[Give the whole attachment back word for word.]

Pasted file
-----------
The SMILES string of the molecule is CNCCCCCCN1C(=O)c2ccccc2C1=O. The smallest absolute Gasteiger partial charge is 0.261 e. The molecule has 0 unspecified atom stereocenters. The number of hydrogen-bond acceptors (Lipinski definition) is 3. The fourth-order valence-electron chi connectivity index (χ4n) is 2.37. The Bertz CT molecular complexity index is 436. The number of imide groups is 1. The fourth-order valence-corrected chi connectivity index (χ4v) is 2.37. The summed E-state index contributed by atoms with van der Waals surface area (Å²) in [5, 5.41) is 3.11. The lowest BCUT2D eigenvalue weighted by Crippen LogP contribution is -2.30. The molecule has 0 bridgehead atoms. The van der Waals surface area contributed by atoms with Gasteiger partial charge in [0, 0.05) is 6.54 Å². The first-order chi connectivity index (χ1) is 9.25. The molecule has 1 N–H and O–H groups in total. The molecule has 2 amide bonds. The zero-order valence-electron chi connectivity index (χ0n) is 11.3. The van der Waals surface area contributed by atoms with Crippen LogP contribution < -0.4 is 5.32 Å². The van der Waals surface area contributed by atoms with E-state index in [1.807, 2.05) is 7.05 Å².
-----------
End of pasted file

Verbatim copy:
The SMILES string of the molecule is CNCCCCCCN1C(=O)c2ccccc2C1=O. The smallest absolute Gasteiger partial charge is 0.261 e. The molecule has 0 unspecified atom stereocenters. The number of hydrogen-bond acceptors (Lipinski definition) is 3. The fourth-order valence-electron chi connectivity index (χ4n) is 2.37. The Bertz CT molecular complexity index is 436. The number of imide groups is 1. The fourth-order valence-corrected chi connectivity index (χ4v) is 2.37. The summed E-state index contributed by atoms with van der Waals surface area (Å²) in [5, 5.41) is 3.11. The lowest BCUT2D eigenvalue weighted by Crippen LogP contribution is -2.30. The molecule has 0 bridgehead atoms. The van der Waals surface area contributed by atoms with Gasteiger partial charge in [0, 0.05) is 6.54 Å². The first-order chi connectivity index (χ1) is 9.25. The molecule has 1 N–H and O–H groups in total. The molecule has 2 amide bonds. The zero-order valence-electron chi connectivity index (χ0n) is 11.3. The van der Waals surface area contributed by atoms with Crippen LogP contribution < -0.4 is 5.32 Å². The van der Waals surface area contributed by atoms with E-state index in [1.807, 2.05) is 7.05 Å².